Male Audience 2: Third option?

Rich: Yeah. There are definitely more options because I really don't know what I’m talking about.

Male Audience 2: [unintelligible 0:27:03] with the electrician [unintelligible 0:27:05]?

Rich: Yeah, okay. That was the other one.

Sandra: Stain on kitchens. We’ve got tenants that don’t pay that much attention to really upkeep of our units. So when you’re talking about like kitchen sinks and the kind of kitchen sink to put in that will either not crack or have scratches and the next thing you know you’ve got the code department coming in and say you got to replace your kitchen sink. What recommendation would you have again? Again this is income property. Most of our tenants don’t really understand value.

Ed: Right, so generally I find that if you pay the higher price for a stainless steel sink, the thicker the gauge, the better. Then one of the other things you’ll notice is when you get into the thicker and better quality sinks also, one of the ways to know that it’s a better quality sink is when you flip it over. It almost has like an undercoat like a truck bed would have or your undercarriage of your car and that’s another reinforcing layer that they’ve laid on it, so they may have a thicker stainless steel. When you get those products, you can go in with the buffer. I mean you can lightly sand that with 300-grit wet sand, so when you get scratches and things like that but it just comes down to gauge of metal. I mean it’s the one place like you said it just see so much abuse.
When you go to the heaviest gauge, deep sink that you can put in, a lot of times it’s hard to put a deep sink in, depending on the old plumbing. You got the cast-iron pipe or you have the heavy old copper that’s in there. Sometimes, there are limitations to going to a deep sink but I find that people that install deeper sinks have less damage in them because people aren’t trying to wedge things underneath the faucets and things like that into the sink, but that’s probably stainless because you can bluff it out and stuff, I prefer that.
Although the old white porcelain is not bad, but the problem is that people junk, throw things in [unintelligible 0:29:22] as it’s going to chip, and I’m not a giant fan again of the same thing like there’s a Corian kind of sink. Again people, they’re just going to dump their dishes and stuff in there, and as what you’re saying, one of the things I’ll throw out there is I was a housing inspector for the town of Northbridge for 3 years, so working for the board of health. I know what you people are talking about because I was the guy called out by the tenants because they’re not paying their rent, they don’t want to pay their rent, so they’re coming out with excuses as to why their place is you know unlivable.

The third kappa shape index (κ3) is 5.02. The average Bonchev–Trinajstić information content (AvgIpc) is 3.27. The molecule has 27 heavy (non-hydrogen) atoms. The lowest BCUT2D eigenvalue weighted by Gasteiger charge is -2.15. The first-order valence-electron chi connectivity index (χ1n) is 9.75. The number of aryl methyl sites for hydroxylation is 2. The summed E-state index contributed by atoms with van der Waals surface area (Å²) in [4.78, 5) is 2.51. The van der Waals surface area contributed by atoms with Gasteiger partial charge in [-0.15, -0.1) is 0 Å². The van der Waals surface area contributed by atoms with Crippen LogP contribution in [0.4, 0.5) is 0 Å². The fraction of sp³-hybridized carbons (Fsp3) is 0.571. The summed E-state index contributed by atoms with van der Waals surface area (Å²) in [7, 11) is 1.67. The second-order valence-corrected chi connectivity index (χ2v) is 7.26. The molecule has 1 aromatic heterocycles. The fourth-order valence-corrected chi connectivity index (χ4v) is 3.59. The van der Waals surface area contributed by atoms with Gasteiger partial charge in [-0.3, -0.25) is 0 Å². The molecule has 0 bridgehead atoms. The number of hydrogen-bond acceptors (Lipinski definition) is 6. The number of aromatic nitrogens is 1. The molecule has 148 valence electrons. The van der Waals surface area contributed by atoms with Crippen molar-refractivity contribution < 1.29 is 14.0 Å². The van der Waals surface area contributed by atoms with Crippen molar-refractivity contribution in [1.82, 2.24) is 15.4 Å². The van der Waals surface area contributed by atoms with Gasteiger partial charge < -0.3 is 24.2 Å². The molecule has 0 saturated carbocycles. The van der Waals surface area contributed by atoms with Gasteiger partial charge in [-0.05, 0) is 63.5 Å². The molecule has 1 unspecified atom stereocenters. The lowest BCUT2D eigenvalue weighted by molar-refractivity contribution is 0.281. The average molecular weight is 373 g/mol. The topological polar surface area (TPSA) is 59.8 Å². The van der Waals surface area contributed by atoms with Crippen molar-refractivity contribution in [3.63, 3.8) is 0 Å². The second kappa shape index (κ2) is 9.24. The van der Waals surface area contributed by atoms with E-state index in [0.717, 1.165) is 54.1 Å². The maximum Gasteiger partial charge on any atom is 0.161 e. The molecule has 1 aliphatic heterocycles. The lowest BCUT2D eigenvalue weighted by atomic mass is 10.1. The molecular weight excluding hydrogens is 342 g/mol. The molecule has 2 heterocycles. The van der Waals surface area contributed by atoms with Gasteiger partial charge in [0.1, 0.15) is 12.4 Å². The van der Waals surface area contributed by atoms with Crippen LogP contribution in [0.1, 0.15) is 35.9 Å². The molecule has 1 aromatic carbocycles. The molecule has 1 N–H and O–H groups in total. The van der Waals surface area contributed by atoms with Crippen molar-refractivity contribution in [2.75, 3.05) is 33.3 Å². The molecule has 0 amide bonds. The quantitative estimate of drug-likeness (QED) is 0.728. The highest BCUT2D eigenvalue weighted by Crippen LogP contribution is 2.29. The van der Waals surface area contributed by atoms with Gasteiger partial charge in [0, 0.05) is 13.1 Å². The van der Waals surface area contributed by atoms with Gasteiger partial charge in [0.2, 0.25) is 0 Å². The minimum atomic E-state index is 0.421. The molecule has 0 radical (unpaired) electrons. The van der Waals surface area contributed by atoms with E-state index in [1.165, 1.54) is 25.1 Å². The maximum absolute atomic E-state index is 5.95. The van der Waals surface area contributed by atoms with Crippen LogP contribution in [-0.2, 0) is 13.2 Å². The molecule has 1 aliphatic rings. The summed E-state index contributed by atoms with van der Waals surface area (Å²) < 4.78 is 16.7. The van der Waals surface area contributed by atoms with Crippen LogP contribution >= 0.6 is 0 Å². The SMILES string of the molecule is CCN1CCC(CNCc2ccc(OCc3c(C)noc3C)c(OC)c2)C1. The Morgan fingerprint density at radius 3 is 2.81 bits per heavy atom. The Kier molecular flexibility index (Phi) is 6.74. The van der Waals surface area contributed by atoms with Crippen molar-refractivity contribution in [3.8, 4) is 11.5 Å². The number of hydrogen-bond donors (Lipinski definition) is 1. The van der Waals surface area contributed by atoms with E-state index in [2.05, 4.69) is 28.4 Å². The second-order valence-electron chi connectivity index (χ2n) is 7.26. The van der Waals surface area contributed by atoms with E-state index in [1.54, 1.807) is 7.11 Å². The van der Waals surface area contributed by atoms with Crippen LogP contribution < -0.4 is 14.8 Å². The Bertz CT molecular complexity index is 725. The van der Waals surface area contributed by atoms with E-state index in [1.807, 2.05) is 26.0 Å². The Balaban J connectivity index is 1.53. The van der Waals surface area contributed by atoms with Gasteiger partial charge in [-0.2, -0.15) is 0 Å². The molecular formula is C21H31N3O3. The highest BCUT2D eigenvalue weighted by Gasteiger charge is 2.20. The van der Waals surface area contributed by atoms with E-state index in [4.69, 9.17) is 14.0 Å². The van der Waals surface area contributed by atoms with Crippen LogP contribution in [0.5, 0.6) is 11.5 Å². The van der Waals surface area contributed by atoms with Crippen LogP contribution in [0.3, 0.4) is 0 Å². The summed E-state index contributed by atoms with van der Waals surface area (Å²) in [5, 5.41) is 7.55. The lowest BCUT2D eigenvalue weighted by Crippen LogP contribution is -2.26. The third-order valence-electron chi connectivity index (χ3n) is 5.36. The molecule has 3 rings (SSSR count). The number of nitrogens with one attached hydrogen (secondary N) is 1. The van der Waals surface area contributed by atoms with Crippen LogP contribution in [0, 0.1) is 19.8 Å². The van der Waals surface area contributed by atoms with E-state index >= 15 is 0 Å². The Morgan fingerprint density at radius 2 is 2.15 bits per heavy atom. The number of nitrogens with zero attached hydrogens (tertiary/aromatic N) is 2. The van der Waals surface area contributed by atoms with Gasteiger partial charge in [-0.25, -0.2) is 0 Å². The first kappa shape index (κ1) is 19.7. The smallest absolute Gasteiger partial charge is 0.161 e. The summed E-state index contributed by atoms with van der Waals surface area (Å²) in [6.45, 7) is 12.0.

Rich: All right, so the cost effective choice for sinks is to actually invest in getting a good sink just like Brian wants me to do everything in the right way, too. That’s your best bet long. You did a nice job not cringing during my last question. I appreciate that because Ed wants to do everything perfect and exactly the right way as well. So we have other kitchen questions around before Ed moves along?

Male Audience 3: Here.

Rich: I’m coming. Here you are.

Female Audience 3: Hi. I realized what you said you don’t really like the porcelain sinks. But our house that we rent was built in the 1920s and it has a double porcelain sink. Do you have a recommendation for what you can use to do any repairs where it’s stripped?

Ed: There is. I don’t. There used to be a refinisher out of Uxbridge. The fellow’s name is Joe Lefebvre. It was Phoenix Refinishing, and the product line that he had was it was an epoxy paint, but the key to the epoxy paints are it has to be UV activated, so I know there’s someone here in Worcester – I wish I had contact with whoever this other fellow is that is now doing that same epoxy paint. But it’s literally a two-part epoxy. It’s UV activated, so if you’re talking with people that refinish tubs, tile, parts and fixtures like that, and one of the things with this is he literally can spray this on. He acid washes it. He sands it. You cover all your metal fixtures. He sprays it on. He shines this giant UV light on it, and you can shower in it like immediately. That’s one of the big – I mean you can literally within 5 minutes or less, step in the shower and use it.

Rich: That would make him uncomfortable if he’s still there in the bathroom [laughter]. So keep that in mind, folks.

Ed: Yeah.

Female Audience 4: In many cases, the porcelain is chipped out [unintelligible 0:32:05].